Citizen Scientists Help Solve Riddles In Platypus Study

A platypus in the wild. Photo: Scott McAdam.

ACCORDING to the World Wildlife Fund, Australia has the worst mammal extinction rate of any country in the world, and the catastrophic bushfires of 2019-20 impacted nearly three billion animals and have pushed many more of our precious wildlife on the fast-track towards extinction.

The World Wildlife Fund states that the rampant destruction of threatened species habitat continues at an unprecedented rate due to the loopholes and failures of Australia’s national nature laws – The Environment Protection and Biodiversity Conservation (EPBC) Act 1999.

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However we as individuals can contribute to change by becoming citizen scientists.

With a rubbery duck bill, webbed feet and fur, the platypus (Ornithorhynchus anatinus) is one of Australia’s strangest and most iconic animals.

The platypus is a monotreme, one of only two mammals in Australia that lay eggs (the other is the echidna).

They really are like no other animal on the planet.

Different groups of First Nations peoples have named the platypus Mallangong, Tambreet, Gaya-dari, Boonaburra and Lar-re-lar.

Platypus can be found near Stroud and in the Barringtons.

The platypus is now at risk of localised extinction in parts of its range.

Land clearing, dams and drought destroy important platypus habitat, leaving them with nowhere to go.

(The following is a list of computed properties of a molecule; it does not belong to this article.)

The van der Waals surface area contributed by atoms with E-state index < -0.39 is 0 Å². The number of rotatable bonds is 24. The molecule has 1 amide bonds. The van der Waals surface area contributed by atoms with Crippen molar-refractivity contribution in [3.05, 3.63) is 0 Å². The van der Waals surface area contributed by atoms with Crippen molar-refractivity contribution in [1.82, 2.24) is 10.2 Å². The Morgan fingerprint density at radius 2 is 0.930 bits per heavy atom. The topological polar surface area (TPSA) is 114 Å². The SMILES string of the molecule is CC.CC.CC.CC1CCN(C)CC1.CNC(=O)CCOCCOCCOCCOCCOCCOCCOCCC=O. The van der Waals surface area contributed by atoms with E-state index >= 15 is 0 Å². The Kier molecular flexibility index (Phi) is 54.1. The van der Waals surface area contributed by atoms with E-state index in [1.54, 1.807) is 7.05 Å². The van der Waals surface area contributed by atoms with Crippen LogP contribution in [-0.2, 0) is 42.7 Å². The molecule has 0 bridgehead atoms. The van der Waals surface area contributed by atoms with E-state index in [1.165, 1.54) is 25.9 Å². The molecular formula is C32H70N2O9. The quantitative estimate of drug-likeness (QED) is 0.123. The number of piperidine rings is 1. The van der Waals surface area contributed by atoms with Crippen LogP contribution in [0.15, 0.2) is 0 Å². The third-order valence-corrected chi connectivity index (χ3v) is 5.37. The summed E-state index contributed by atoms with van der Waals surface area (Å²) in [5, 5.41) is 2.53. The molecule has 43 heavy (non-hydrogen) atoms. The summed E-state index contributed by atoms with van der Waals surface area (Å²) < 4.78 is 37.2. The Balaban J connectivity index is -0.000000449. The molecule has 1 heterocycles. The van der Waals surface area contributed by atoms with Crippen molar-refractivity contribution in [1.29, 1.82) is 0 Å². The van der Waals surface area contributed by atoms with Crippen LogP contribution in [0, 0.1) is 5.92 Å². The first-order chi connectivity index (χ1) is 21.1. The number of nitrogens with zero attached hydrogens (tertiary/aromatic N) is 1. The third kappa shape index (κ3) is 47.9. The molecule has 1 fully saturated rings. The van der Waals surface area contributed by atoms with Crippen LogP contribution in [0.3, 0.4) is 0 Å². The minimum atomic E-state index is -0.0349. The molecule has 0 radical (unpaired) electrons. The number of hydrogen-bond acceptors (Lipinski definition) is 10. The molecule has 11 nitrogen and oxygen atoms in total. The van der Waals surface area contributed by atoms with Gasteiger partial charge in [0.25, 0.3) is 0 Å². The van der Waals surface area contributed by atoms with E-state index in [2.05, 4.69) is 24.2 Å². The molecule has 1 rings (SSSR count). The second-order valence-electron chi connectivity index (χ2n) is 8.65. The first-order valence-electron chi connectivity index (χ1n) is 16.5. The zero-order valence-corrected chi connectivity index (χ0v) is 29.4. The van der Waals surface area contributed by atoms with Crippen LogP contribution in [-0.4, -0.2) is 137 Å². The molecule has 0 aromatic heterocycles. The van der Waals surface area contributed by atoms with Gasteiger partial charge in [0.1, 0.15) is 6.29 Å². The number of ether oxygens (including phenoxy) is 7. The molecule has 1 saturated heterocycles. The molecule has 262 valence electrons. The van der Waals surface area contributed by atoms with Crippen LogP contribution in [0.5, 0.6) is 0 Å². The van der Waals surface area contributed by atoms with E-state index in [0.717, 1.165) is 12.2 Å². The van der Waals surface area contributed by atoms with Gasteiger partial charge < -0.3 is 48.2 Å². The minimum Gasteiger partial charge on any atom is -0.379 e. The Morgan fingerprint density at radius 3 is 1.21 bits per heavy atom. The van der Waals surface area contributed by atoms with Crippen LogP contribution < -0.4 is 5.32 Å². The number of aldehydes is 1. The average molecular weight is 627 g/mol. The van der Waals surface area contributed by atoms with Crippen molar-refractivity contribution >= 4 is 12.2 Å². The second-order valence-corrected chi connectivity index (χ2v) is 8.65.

Extreme events like bushfires can put pressure on populations too.

To survive, platypi need a safe habitat to call home.

The Platy Project is one that involves recording where platypuses live so we can understand more about this incredible creature, and help prevent further declines in their numbers.

That’s where citizen scientists can help.

There are places within the platypus’ range where sightings have never been recorded, or where they haven’t been seen for a long time.

These are our biggest gaps in knowledge.

You can help researchers fill these gaps by visiting priority areas, looking for platypuses, and uploading your findings to the University of New South Wales’ platypus sighting database.

You’ll also have an incredible time getting out into nature – and hopefully experience the magical moment of spotting a platypus!

Designed and created by platypus researchers at the University of New South Wales (UNSW), the platy-project map was created to prioritise the biggest gaps in platypus data.

It is known that the platypus has a large distribution – from the tropics of northern Queensland to temperate Tasmania – but little is known about which waterways platypus inhabit, including whether declines in populations or local extinctions have occurred.

Filling these knowledge gaps is a big job, researchers at UNSW are calling for the help of the community to tackle it.

The map can help to identify priority areas near you – and then you can head out to see if you can spot a platypus.

You can find out more at the Australian Conservation Foundation website.


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